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            The physiology and mechanisms of the stress-induced changes in prolactin secretion in the rat

             Richard Gala (1990)
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              • Record: found
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              • Article: not found

              Prolactin release after mating and genitosensory stimulation in females

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                Author and article information

                Journal
                NEN
                Neuroendocrinology
                10.1159/issn.0028-3835
                Neuroendocrinology
                S. Karger AG
                0028-3835
                1423-0194
                2003
                September 2003
                02 October 2003
                : 78
                : 3
                : 138-146
                Affiliations
                Department of Biology, Boston University, Boston, Mass., USA
                Article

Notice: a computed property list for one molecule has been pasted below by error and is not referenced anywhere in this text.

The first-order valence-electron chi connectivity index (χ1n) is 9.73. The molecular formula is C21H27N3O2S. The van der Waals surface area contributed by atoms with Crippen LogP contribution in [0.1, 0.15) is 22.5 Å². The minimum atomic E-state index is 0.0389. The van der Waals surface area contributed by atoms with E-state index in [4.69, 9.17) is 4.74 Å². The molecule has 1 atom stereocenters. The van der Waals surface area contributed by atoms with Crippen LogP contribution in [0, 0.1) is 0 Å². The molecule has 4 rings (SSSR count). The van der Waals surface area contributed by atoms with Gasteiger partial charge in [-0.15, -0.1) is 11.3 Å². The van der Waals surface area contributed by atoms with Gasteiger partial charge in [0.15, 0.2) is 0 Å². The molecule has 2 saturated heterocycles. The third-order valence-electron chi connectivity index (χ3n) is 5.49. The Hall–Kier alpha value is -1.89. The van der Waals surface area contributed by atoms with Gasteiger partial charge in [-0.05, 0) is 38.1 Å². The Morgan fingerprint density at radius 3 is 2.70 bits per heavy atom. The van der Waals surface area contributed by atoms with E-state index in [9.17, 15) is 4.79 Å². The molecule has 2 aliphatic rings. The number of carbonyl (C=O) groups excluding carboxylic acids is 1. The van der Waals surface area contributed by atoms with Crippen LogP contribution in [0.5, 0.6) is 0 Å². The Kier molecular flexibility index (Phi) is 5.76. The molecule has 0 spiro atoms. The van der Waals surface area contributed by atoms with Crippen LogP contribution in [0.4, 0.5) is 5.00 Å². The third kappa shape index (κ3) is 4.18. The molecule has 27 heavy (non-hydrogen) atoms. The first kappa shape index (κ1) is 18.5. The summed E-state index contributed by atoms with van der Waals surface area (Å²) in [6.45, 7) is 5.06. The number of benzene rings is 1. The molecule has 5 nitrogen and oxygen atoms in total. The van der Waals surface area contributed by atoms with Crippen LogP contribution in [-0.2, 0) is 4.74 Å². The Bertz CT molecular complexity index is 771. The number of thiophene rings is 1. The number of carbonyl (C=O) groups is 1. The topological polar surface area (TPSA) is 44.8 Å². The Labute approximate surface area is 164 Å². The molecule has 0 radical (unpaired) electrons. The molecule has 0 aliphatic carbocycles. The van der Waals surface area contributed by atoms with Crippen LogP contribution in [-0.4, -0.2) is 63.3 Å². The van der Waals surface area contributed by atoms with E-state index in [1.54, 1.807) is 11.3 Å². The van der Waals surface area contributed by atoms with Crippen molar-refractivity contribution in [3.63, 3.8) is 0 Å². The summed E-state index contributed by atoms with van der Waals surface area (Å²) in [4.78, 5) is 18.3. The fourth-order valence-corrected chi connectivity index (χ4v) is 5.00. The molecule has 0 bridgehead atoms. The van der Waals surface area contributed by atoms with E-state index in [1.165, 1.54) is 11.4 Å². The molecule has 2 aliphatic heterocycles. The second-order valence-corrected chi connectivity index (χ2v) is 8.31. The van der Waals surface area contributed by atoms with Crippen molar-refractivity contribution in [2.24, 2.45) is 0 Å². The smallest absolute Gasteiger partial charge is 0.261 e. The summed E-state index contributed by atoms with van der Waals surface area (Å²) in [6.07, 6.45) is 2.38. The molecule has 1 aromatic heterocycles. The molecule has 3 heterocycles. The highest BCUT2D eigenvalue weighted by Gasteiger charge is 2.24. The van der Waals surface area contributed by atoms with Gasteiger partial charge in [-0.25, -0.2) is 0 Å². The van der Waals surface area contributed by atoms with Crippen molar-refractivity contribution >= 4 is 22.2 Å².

72795 Neuroendocrinology 2003;78:138–146
                10.1159/000072795
                14512706
                © 2003 S. Karger AG, Basel

                Copyright: All rights reserved. No part of this publication may be translated into other languages, reproduced or utilized in any form or by any means, electronic or mechanical, including photocopying, recording, microcopying, or by any information storage and retrieval system, without permission in writing from the publisher. Drug Dosage: The authors and the publisher have exerted every effort to ensure that drug selection and dosage set forth in this text are in accord with current recommendations and practice at the time of publication. However, in view of ongoing research, changes in government regulations, and the constant flow of information relating to drug therapy and drug reactions, the reader is urged to check the package insert for each drug for any changes in indications and dosage and for added warnings and precautions. This is particularly important when the recommended agent is a new and/or infrequently employed drug. Disclaimer: The statements, opinions and data contained in this publication are solely those of the individual authors and contributors and not of the publishers and the editor(s). The appearance of advertisements or/and product references in the publication is not a warranty, endorsement, or approval of the products or services advertised or of their effectiveness, quality or safety. The publisher and the editor(s) disclaim responsibility for any injury to persons or property resulting from any ideas, methods, instructions or products referred to in the content or advertisements.

                Page count
                Figures: 4, Tables: 2, References: 42, Pages: 9
                Categories
                Reproductive Neuroendocrinology